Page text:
The analysis discussed so far assumes that the excitation signal is small enough for the SQUID to behave as a linear inductor. One of the main results of Hatridge *et al.* is a substantial increase of the sensitivity at larger drive amplitude, where nonlinearities become important. Due to the nonlinearity of the Josephson relation, the effective inductance of a junction (averaged over a signal cycle) increases for larger amplitudes of the oscillating current. The rise of the latter upon approaching the resonance frequency from below leads to an increase of the inductance and thus a drop of the resonance frequency. Hence the resonance is reached faster than in the linear small signal regime, and the resonance curve is bent towards lower frequencies, as shown in the top panel of Fig 1(d). The same phenomenon occurs if the resonance frequency is shifted toward a fixed operating frequency due to a change in the applied flux. This distortion of the resonance curve leads to a faster change of the reflected phase as a function of the applied flux and thus an improved flux sensitivity [Fig. 1(d), bottom]. Since the resonance curve eventually takes the shape of a breaking wave with a diverging maximum slope, very large gains can be achieved.

In order to gain insight into its noise performance, Hatridge *et al.* describe the operation of their device in terms of a parametric amplifier. Such an amplifier for ac signals is formed whenever the confining potential of a harmonic oscillator is modulated periodically. The modulation can amplify a small excitation that allows the parametric drive to supply energy to the oscillator and thus to increase its amplitude. In the present case, the parametric drive arises from the nonlinear response to the microwave excitation. The signal to be amplified can either be a flux signal, or an additional microwave signal sent into the excitation line. In the latter case, the device can act as a general purpose signal amplifier with a remarkably low noise temperature of about $0.2\phantom{\rule{0.333em}{0ex}}\text{K}$. For comparison, semiconductor-based cryogenic amplifiers typically have noise temperatures of a few kelvin [6]. This mode of operation was used by the same group to observe quantum jumps by continuously reading out the state of superconducting qubit [7].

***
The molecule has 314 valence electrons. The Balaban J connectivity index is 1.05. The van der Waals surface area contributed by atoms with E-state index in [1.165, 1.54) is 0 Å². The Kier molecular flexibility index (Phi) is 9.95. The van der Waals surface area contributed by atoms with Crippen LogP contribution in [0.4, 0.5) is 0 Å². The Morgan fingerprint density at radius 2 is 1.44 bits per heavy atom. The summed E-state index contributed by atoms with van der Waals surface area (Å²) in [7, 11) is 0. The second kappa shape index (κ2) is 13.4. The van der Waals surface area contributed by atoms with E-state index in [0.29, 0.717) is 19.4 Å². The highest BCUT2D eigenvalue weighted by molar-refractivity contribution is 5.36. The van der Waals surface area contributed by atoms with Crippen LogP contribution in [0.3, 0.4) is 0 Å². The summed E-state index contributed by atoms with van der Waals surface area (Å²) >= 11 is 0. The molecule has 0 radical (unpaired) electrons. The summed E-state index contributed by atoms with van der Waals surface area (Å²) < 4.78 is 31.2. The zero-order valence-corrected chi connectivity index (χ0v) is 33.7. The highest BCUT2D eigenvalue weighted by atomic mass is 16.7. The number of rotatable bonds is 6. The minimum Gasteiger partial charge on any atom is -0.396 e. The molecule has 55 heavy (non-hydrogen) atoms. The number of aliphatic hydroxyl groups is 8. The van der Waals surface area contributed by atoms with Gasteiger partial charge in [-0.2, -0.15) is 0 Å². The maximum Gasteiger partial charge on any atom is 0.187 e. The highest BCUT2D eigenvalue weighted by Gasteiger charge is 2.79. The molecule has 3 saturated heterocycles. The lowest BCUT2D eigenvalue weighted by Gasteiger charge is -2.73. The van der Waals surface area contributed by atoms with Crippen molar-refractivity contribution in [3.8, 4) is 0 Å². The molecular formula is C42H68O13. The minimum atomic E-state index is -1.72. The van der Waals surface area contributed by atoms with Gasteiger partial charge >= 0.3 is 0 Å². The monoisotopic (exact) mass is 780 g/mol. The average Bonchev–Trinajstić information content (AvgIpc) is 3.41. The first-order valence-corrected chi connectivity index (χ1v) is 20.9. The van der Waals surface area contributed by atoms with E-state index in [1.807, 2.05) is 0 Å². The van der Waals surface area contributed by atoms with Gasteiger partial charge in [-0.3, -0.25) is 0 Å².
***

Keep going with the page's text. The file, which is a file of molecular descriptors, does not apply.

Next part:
Besides its high sensitivity and bandwidth, the advantage the SQUID parametric amplifier has over conventional SQUIDs is that by varying its excitation amplitude and flux bias point, one can tailor its characteristics to a given application. For example, it is possible to trade sensitivity against bandwidth and backaction, or to tune the operating frequency. The best flux sensitivity demonstrated by Hatridge *et al.* is $0.14\phantom{\rule{0.333em}{0ex}}\mu \phantom{\rule{0}{0ex}}{\mathrm{\Phi}}_{0}/\sqrt{\text{Hz}}$ at a bandwidth of $0.6\phantom{\rule{0.333em}{0ex}}\text{MHz}$. With a noise level of $0.29\phantom{\rule{0.333em}{0ex}}\mu \phantom{\rule{0}{0ex}}{\mathrm{\Phi}}_{0}/\sqrt{\text{Hz}}$, the bandwidth can be increased to $20\phantom{\rule{0.333em}{0ex}}\text{MHz}$. Both operating points compare favorably with the parameters of conventional SQUID sensors, which can achieve noise levels as low as $0.02\phantom{\rule{0.333em}{0ex}}\mu \phantom{\rule{0}{0ex}}{\mathrm{\Phi}}_{0}/\sqrt{\text{Hz}}\phantom{\rule{0.278em}{0ex}}$ [8], but more typically show values at least an order of magnitude larger. A direct comparison is difficult because of the tradeoffs between sensitivity, bandwidth, and backaction.

From the size of the device, one can estimate that its spin sensitivity would be on the order of a few hundred electron spins per $\sqrt{\text{Hz}}$. The performance metrics could be improved further by optimizing the device geometry and parameters. It appears conceivable that such modifications would allow the magnetic detection of a single electron spin or magnetic molecule with reasonable averaging times. Other possible applications that would particularly benefit from the high bandwidth and/or low backaction include the measurement of persistent currents in metal rings [9], susceptibility measurements [10], characterization of nanomagnets, and vortex dynamics studies.